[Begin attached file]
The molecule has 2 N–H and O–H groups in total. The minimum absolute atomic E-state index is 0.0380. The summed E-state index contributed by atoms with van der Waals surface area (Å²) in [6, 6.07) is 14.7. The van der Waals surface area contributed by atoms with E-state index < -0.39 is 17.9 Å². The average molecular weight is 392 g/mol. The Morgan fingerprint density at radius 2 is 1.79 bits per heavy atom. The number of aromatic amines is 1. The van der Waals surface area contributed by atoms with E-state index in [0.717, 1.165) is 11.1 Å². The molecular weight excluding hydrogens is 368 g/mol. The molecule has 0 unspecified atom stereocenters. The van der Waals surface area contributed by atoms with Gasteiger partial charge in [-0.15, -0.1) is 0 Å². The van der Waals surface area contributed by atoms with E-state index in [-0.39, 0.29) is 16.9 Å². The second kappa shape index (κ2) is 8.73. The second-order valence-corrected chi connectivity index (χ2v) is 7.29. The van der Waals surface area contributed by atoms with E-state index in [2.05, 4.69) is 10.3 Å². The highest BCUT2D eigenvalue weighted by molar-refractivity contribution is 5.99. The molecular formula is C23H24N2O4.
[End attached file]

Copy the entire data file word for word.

The molecule has 2 N–H and O–H groups in total. The minimum absolute atomic E-state index is 0.0380. The summed E-state index contributed by atoms with van der Waals surface area (Å²) in [6, 6.07) is 14.7. The van der Waals surface area contributed by atoms with E-state index < -0.39 is 17.9 Å². The average molecular weight is 392 g/mol. The Morgan fingerprint density at radius 2 is 1.79 bits per heavy atom. The number of aromatic amines is 1. The van der Waals surface area contributed by atoms with E-state index in [0.717, 1.165) is 11.1 Å². The molecular weight excluding hydrogens is 368 g/mol. The molecule has 0 unspecified atom stereocenters. The van der Waals surface area contributed by atoms with Gasteiger partial charge in [-0.15, -0.1) is 0 Å². The van der Waals surface area contributed by atoms with E-state index in [-0.39, 0.29) is 16.9 Å². The second kappa shape index (κ2) is 8.73. The second-order valence-corrected chi connectivity index (χ2v) is 7.29. The van der Waals surface area contributed by atoms with E-state index in [2.05, 4.69) is 10.3 Å². The highest BCUT2D eigenvalue weighted by molar-refractivity contribution is 5.99. The molecular formula is C23H24N2O4.